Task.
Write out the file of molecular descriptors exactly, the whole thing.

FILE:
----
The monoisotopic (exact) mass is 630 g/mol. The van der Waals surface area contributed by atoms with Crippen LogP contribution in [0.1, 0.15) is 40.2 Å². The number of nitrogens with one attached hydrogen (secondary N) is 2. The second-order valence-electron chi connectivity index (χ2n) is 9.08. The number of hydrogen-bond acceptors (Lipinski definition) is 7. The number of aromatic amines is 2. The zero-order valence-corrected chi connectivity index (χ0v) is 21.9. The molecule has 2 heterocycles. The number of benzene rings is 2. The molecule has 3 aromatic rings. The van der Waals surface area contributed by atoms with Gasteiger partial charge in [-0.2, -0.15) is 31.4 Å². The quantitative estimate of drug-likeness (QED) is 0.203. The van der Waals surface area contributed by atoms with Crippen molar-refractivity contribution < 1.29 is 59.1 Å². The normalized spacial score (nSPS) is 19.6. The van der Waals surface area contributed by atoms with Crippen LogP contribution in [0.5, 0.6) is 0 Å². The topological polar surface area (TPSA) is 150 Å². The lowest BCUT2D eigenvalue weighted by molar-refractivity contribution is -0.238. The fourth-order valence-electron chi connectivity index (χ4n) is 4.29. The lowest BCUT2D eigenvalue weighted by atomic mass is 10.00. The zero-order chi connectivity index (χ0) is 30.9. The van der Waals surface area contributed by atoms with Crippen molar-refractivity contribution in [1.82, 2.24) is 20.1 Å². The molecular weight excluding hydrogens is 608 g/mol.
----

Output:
The monoisotopic (exact) mass is 630 g/mol. The van der Waals surface area contributed by atoms with Crippen LogP contribution in [0.1, 0.15) is 40.2 Å². The number of nitrogens with one attached hydrogen (secondary N) is 2. The second-order valence-electron chi connectivity index (χ2n) is 9.08. The number of hydrogen-bond acceptors (Lipinski definition) is 7. The number of aromatic amines is 2. The zero-order valence-corrected chi connectivity index (χ0v) is 21.9. The molecule has 2 heterocycles. The number of benzene rings is 2. The molecule has 3 aromatic rings. The van der Waals surface area contributed by atoms with Gasteiger partial charge in [-0.2, -0.15) is 31.4 Å². The quantitative estimate of drug-likeness (QED) is 0.203. The van der Waals surface area contributed by atoms with Crippen molar-refractivity contribution < 1.29 is 59.1 Å². The normalized spacial score (nSPS) is 19.6. The van der Waals surface area contributed by atoms with Crippen LogP contribution in [0.5, 0.6) is 0 Å². The topological polar surface area (TPSA) is 150 Å². The lowest BCUT2D eigenvalue weighted by molar-refractivity contribution is -0.238. The fourth-order valence-electron chi connectivity index (χ4n) is 4.29. The lowest BCUT2D eigenvalue weighted by atomic mass is 10.00. The zero-order chi connectivity index (χ0) is 30.9. The van der Waals surface area contributed by atoms with Crippen molar-refractivity contribution in [1.82, 2.24) is 20.1 Å². The molecular weight excluding hydrogens is 608 g/mol.